This USB-to-serial adapter lets you easily connect a TTL serial device to a PC by acting as a virtual serial port. The board is a Micro-USB carrier for the Silicon Labs CP2102N USB-to-UART bridge that provides access to all of its control signal pins and GPIO pins.
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This USB-to-serial adapter is a breakout board for the Silicon Labs CP2102N USBXpress USB-to-UART bridge, and it is a great solution for connecting microcontroller projects and other logic-level serial devices to a personal computer. The tiny unit measures only 0.6″ × 0.95″ including its Micro-USB connector. It offers several options for accessing the data, control, and GPIO pins on the CP2102N, all of which are made available on a 0.1″ spacing.
This board uses 3.3 V signal levels by default, but the signal pins can tolerate higher voltages, allowing the adapter to be used with 5 V systems that see 3.3 V as a logic high. The green LED on the SUSPEND line indicates an active USB connection when lit.
The adapter looks like a standard virtual serial port (COM port) to the computer’s operating system, which means it can be used with any software designed to work with a serial port (even a legacy RS-232 port). The CP2102N is a full-speed USB 2.0 device and allows baud rates of up to 3 Mbps. Drivers are available from Silicon Labs for Windows XP, Windows Vista, Windows 7, Windows 8, Windows 10, Linux, and Mac OS X.
CP2102N USB-to-serial adapter carrier, bottom view with dimensions.
If you do not need access to all of the serial control signals, consider the Pololu USB AVR Programmer v2.1 as an alternative. In addition to its functionality as an AVR programmer, it can be used as a USB-to-TTL serial adapter with two configurable serial handshaking lines and support for both 3.3 V and 5 V operation.
For most applications, this CP2102N carrier can be considered a drop-in replacement for our older CP2104 USB-to-Serial Adapter Carrier with a few improvements like a higher maximum baud rate and re-programmable configuration ROM.
|VDD||Power||3.3 V voltage regulator output|
|VBUS||Power||USB bus voltage (5 V)|
|TX||Out||Asynchronous serial data transmit (idle high)|
|RX||In||Asynchronous serial data receive|
|CTS||In||“Clear to send” control input (often used with RTS)|
|RTS||Out||“Ready to send” control output (often used with CTS)|
|DSR||In||"Data set ready" control input (active low) (often used with DTR)|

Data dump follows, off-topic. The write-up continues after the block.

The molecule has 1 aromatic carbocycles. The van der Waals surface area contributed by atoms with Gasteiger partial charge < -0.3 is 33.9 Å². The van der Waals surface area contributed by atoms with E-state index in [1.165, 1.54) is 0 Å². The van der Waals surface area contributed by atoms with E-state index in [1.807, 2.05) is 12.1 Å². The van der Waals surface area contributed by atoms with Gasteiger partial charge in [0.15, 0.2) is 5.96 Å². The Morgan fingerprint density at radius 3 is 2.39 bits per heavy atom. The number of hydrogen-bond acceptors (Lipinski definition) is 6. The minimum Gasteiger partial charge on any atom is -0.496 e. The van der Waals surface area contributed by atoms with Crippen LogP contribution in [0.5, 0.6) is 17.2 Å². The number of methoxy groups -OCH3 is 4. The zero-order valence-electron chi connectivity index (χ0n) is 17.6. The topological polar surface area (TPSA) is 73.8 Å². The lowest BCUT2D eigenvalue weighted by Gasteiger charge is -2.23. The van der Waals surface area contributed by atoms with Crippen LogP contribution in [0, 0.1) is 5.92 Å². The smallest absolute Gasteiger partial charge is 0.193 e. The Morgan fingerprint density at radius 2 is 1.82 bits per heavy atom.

|DTR||Out||"Data terminal ready" control output (active low) (often used with DSR)|
|DCD||In||"Data carrier detect" control input (active low)|
|RI||In||"Ring indicator" control input (active low)|
|SUSPEND||Out||Driven high when in USB suspend state|
|SUSPEND||Out||Driven low when in USB suspend state (connected to green LED)|
User-configurable inputs or outputs
All of the adapter’s pins are available in two rows spaced 0.5″ apart along the sides of the board. This allows any pin to be accessed easily while the adapter is plugged into a solderless breadboard, as shown in the left picture below.
Alternatively, a 1×6 header can be soldered to the end of the board, as shown in the right picture below. This gives access to six signals (RTS, RX, TX, VBUS, CTS, and GND) that are commonly found on FTDI cables and other similar USB-to-serial adapters. As a result, this CP2102N adapter board can be used as a drop-in replacement for an FTDI cable in many applications, such as programming Arduino-compatible boards.
CP2102N USB-to-serial adapter carrier in a breadboard with included 0.1″ male headers installed.
CP2102N USB-to-serial adapter carrier with included 6-pin 0.1″ right-angle female header installed.
The carrier board ships with a 1×25 straight male header strip, a 1×6 right-angle male header strip, and a 1×6 right-angle female header as shown below. You can also solder wires directly to the pads for the smallest installation.
This carrier board connects the VIO pin of the CP2102N to VDD by default, setting its logic voltage level to the 3.3 V provided by the IC’s built-in voltage regulator. If you want to use a lower logic voltage, you can disconnect VIO from VDD by cutting the thin trace between the two pads of the surface-mount jumper shown to the right. You can then solder a thin wire to the exposed via labeled “VIO” and connect it to a separate voltage supply (as low as 1.71 V).
This schematic is also available as a downloadable PDF (169k pdf).
You do not need to be familiar with details of the CP2102N to use this board as a basic USB-to-serial adapter, but the CP2102N also has specialized features including four general-purpose I/O (GPIO) pins and the ability to be customized by configuring its internal EEPROM. For advanced users interested in these features, we recommend careful reading of the CP2102N datasheet (619k pdf). Additional resources, including application notes referenced by the datasheet, can also be found on the CP2102N product page on the Silicon Labs website.